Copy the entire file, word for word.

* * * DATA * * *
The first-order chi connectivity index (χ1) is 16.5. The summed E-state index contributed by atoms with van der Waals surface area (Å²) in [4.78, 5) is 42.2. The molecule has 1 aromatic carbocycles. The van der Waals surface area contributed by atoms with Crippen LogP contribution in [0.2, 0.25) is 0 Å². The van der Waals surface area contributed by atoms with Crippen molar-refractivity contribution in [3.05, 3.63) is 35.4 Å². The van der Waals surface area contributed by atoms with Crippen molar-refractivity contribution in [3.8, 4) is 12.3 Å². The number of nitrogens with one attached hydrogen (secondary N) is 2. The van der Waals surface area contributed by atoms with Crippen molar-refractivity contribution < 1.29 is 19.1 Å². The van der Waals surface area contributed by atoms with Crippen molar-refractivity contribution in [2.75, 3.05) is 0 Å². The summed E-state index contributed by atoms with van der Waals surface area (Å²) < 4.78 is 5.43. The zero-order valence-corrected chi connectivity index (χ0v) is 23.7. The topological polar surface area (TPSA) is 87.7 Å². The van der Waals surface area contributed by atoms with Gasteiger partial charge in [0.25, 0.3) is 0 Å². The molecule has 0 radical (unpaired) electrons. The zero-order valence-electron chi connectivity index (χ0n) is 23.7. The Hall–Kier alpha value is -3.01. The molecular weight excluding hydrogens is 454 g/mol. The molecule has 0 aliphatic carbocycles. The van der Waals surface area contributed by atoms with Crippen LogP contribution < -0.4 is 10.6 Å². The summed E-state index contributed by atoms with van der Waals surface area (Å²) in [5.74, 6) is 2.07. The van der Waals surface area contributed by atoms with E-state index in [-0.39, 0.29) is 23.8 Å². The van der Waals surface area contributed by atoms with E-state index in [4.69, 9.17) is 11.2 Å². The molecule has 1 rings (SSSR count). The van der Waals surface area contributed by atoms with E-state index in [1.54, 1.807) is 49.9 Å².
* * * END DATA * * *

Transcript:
The first-order chi connectivity index (χ1) is 16.5. The summed E-state index contributed by atoms with van der Waals surface area (Å²) in [4.78, 5) is 42.2. The molecule has 1 aromatic carbocycles. The van der Waals surface area contributed by atoms with Crippen LogP contribution in [0.2, 0.25) is 0 Å². The van der Waals surface area contributed by atoms with Crippen molar-refractivity contribution in [3.05, 3.63) is 35.4 Å². The van der Waals surface area contributed by atoms with Crippen molar-refractivity contribution in [3.8, 4) is 12.3 Å². The number of nitrogens with one attached hydrogen (secondary N) is 2. The van der Waals surface area contributed by atoms with Crippen molar-refractivity contribution < 1.29 is 19.1 Å². The van der Waals surface area contributed by atoms with Crippen molar-refractivity contribution in [2.75, 3.05) is 0 Å². The summed E-state index contributed by atoms with van der Waals surface area (Å²) < 4.78 is 5.43. The zero-order valence-corrected chi connectivity index (χ0v) is 23.7. The topological polar surface area (TPSA) is 87.7 Å². The van der Waals surface area contributed by atoms with Gasteiger partial charge in [0.25, 0.3) is 0 Å². The molecule has 0 radical (unpaired) electrons. The zero-order valence-electron chi connectivity index (χ0n) is 23.7. The Hall–Kier alpha value is -3.01. The molecular weight excluding hydrogens is 454 g/mol. The molecule has 0 aliphatic carbocycles. The van der Waals surface area contributed by atoms with Crippen LogP contribution < -0.4 is 10.6 Å². The summed E-state index contributed by atoms with van der Waals surface area (Å²) in [5.74, 6) is 2.07. The van der Waals surface area contributed by atoms with E-state index in [-0.39, 0.29) is 23.8 Å². The van der Waals surface area contributed by atoms with E-state index in [4.69, 9.17) is 11.2 Å². The molecule has 1 rings (SSSR count). The van der Waals surface area contributed by atoms with E-state index in [1.54, 1.807) is 49.9 Å².